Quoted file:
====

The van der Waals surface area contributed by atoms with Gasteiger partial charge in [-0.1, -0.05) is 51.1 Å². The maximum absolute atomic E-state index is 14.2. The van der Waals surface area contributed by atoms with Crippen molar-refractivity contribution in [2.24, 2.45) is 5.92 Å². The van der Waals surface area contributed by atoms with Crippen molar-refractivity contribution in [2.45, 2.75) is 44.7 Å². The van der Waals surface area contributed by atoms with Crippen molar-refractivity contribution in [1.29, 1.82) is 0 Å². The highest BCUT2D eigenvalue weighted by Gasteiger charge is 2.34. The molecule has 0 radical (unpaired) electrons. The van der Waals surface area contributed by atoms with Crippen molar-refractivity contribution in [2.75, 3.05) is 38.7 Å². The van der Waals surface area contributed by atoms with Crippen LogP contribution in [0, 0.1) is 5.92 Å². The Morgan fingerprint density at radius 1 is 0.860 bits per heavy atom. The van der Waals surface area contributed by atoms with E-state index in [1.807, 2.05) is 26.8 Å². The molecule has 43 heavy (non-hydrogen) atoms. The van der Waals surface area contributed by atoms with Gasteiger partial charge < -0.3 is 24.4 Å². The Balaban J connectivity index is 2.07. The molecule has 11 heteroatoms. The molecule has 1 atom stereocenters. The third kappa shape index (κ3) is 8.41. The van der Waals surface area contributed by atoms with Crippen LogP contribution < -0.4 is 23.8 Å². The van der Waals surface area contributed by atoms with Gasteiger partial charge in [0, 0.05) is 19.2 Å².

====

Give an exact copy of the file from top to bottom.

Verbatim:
The van der Waals surface area contributed by atoms with Gasteiger partial charge in [-0.1, -0.05) is 51.1 Å². The maximum absolute atomic E-state index is 14.2. The van der Waals surface area contributed by atoms with Crippen molar-refractivity contribution in [2.24, 2.45) is 5.92 Å². The van der Waals surface area contributed by atoms with Crippen molar-refractivity contribution in [2.45, 2.75) is 44.7 Å². The van der Waals surface area contributed by atoms with Crippen molar-refractivity contribution in [1.29, 1.82) is 0 Å². The highest BCUT2D eigenvalue weighted by Gasteiger charge is 2.34. The molecule has 0 radical (unpaired) electrons. The van der Waals surface area contributed by atoms with Crippen molar-refractivity contribution in [2.75, 3.05) is 38.7 Å². The van der Waals surface area contributed by atoms with Crippen LogP contribution in [0, 0.1) is 5.92 Å². The Morgan fingerprint density at radius 1 is 0.860 bits per heavy atom. The van der Waals surface area contributed by atoms with E-state index in [1.807, 2.05) is 26.8 Å². The molecule has 43 heavy (non-hydrogen) atoms. The van der Waals surface area contributed by atoms with Gasteiger partial charge < -0.3 is 24.4 Å². The Balaban J connectivity index is 2.07. The molecule has 11 heteroatoms. The molecule has 1 atom stereocenters. The third kappa shape index (κ3) is 8.41. The van der Waals surface area contributed by atoms with Crippen LogP contribution < -0.4 is 23.8 Å². The van der Waals surface area contributed by atoms with Gasteiger partial charge in [0, 0.05) is 19.2 Å².